by: Jaime Valdez, STAYING IN SHAPE — Barbara Conrad of Summerfield (left), Helen Schisler of  Tigard and Mynde Reim of  Tigard participate in Loaves & Fishes’ EnhanceFitness class.

TIGARD - In the large lobby of Southwest Church of Christ on a Friday morning in February, a group of lively seniors was warming up and then exercising - all for the sake of maintaining good health and keeping fit.

Leading part of the Enhance-

Fitness class was Barbara Mahoney, a Loaves and Fishes employee who walks the walk, not just running the fitness program but also participating as a teacher.

In 2005, Loaves and Fishes got a grant from the Northwest Health Foundation, which was doing research on senior fitness, according to Mahoney, whose title is the living-well-with-chronic-conditions program manager.

Fitness classes started in 2006 'because it fits in perfectly with Loaves and Fishes' philosophy,' Mahoney said. 'If seniors have agility and better balance, they won't fall and break something. You keep them standing and facing forward.

'We're not part of the research study anymore, but we check new participants at four months, eight months and 12 months after starting the program.'

Upper-body strength is checked by seeing how many arm curls can be done with a 5-pound weight in 30 seconds; lower-body fitness is determined by how many times someone can stand up and sit down in a chair in 30 seconds.

'There's no cost to our fitness program,' Mahoney said. 'We wanted to include low-income people. Anyone who feels compelled to pay can make a donation. Technically, Loaves and Fishes serves people 60 and over, but we don't ask for ID.

'The beauty of the program is that it can be done at level one - sitting in a chair - or level two - standing. What we've found is people who start out sitting will graduate to doing some standing, and eventually, they stand all the time.'

Mahoney, who started working at the Tigard Senior Center 5½ years ago as Director Karen Gardner's assistant, admitted that a few seniors have even quit the classes because they didn't find them challenging enough. 'I call that graduation,' she said.

Participants also use weights for some of the exercises, which, according to Mahoney, are good not only for strength and agility but also help to prevent osteoporosis. 'I've seen 90-year-old women using 5-pound weights,' she said.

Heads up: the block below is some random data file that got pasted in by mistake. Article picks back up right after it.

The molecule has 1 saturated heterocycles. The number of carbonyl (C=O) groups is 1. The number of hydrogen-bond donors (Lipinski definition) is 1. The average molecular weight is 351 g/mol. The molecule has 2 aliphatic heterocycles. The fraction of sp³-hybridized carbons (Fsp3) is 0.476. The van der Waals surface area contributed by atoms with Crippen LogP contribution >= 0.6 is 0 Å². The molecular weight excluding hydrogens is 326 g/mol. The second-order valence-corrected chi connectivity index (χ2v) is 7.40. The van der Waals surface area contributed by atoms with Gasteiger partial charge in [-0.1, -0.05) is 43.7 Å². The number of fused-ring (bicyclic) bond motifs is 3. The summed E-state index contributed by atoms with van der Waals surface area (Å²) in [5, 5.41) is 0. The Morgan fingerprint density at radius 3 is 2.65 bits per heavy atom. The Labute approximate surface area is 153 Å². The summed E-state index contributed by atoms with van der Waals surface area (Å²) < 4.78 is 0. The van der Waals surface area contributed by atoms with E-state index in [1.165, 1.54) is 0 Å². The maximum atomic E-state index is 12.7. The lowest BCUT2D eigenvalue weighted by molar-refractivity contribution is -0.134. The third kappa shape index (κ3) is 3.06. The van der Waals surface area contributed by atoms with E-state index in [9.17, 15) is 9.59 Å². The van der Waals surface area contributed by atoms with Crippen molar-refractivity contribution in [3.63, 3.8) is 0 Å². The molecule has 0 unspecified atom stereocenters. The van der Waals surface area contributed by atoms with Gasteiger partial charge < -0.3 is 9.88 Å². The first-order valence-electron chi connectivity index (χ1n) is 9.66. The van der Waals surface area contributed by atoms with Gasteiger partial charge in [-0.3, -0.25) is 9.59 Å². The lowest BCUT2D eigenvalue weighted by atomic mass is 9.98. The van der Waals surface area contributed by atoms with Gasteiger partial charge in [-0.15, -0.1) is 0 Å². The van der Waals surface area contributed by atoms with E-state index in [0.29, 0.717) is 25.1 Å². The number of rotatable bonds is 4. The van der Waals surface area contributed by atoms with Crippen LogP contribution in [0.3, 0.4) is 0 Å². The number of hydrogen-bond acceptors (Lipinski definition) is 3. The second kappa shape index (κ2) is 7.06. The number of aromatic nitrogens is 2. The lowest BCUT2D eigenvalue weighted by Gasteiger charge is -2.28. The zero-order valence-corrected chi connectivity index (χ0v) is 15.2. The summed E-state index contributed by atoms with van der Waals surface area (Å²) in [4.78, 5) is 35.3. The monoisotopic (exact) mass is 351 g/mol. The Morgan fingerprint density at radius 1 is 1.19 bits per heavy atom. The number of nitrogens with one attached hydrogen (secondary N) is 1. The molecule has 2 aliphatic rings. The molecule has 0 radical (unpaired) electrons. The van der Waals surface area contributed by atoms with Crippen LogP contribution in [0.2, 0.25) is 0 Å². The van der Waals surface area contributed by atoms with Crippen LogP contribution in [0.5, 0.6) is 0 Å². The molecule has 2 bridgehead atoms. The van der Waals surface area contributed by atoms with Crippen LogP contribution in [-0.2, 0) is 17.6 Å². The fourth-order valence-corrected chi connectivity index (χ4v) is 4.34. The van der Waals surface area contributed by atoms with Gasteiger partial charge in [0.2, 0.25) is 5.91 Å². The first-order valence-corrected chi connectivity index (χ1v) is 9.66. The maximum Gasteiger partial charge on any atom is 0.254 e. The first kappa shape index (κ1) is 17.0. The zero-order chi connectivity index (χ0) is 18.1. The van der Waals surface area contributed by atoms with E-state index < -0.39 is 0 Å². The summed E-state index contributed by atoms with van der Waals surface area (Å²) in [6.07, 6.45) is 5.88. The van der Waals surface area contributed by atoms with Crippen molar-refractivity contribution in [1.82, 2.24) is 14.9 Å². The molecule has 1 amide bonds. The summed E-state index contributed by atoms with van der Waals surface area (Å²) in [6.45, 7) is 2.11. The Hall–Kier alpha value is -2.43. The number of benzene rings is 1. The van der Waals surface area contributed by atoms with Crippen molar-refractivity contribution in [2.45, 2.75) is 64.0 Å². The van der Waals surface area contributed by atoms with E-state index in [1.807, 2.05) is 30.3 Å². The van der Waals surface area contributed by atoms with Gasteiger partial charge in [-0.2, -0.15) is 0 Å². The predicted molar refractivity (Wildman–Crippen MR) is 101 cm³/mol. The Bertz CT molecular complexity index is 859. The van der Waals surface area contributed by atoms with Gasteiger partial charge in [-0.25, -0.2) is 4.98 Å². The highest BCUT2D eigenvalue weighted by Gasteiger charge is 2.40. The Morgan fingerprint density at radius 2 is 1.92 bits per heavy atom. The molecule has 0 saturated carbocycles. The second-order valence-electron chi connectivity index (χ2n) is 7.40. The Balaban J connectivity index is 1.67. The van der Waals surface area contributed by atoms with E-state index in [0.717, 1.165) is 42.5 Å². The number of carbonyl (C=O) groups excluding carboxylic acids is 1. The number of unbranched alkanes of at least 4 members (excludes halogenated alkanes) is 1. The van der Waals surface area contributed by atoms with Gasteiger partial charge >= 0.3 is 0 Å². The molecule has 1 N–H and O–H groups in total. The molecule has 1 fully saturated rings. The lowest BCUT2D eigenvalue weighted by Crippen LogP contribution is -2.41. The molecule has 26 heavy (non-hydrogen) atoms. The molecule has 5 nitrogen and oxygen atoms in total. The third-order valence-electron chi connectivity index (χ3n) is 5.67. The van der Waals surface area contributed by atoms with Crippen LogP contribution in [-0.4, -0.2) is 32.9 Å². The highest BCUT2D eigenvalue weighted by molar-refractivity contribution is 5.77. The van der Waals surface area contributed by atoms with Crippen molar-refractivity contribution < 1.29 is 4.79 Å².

'One of the cool things about this program is that people can make it as intense as they want,' Mahoney added. 'Sometimes it takes a while to figure out how much they can do.'

There are specific protocols for instructors to follow, but individual instructors have some latitude on the order they follow, and 'they can throw in their own thing,' Mahoney said.

She is a living example of how the program changes lives.

A diabetic, Mahoney occasionally teaches classes and lost 15 pounds in three months. She is using half as much insulin, and her cholesterol is down.

'I'm like the poster child for the program,' she said. 'I'm proof it works. Moving is always better than not moving, as long as you take it easy.'

The program is offered through the Tigard Senior Center at two different times three days a week and classes resume at the center April 1.

'I want to say that during the remodeling, the Southwest Church of Christ has been nice enough to let us hold classes here for free,' Mahoney said. 'Our classes are being held in lots of facilities around town.

'We're always looking for instructors, and a background in fitness is good. A certificate in senior fitness is even better, and a CPR certification is preferred, although we've never had a mishap yet.'

Sherry Linder, who is taking the class, said it is 'very, very, very worthwhile.'

She added, 'It helps you get out and stay active. It's easier for me to get around, and the people are really nice.'

For more information on the EnhanceFitness classes, call Gardner at 503-620-4613 or Mahoney at 503-953-8163.

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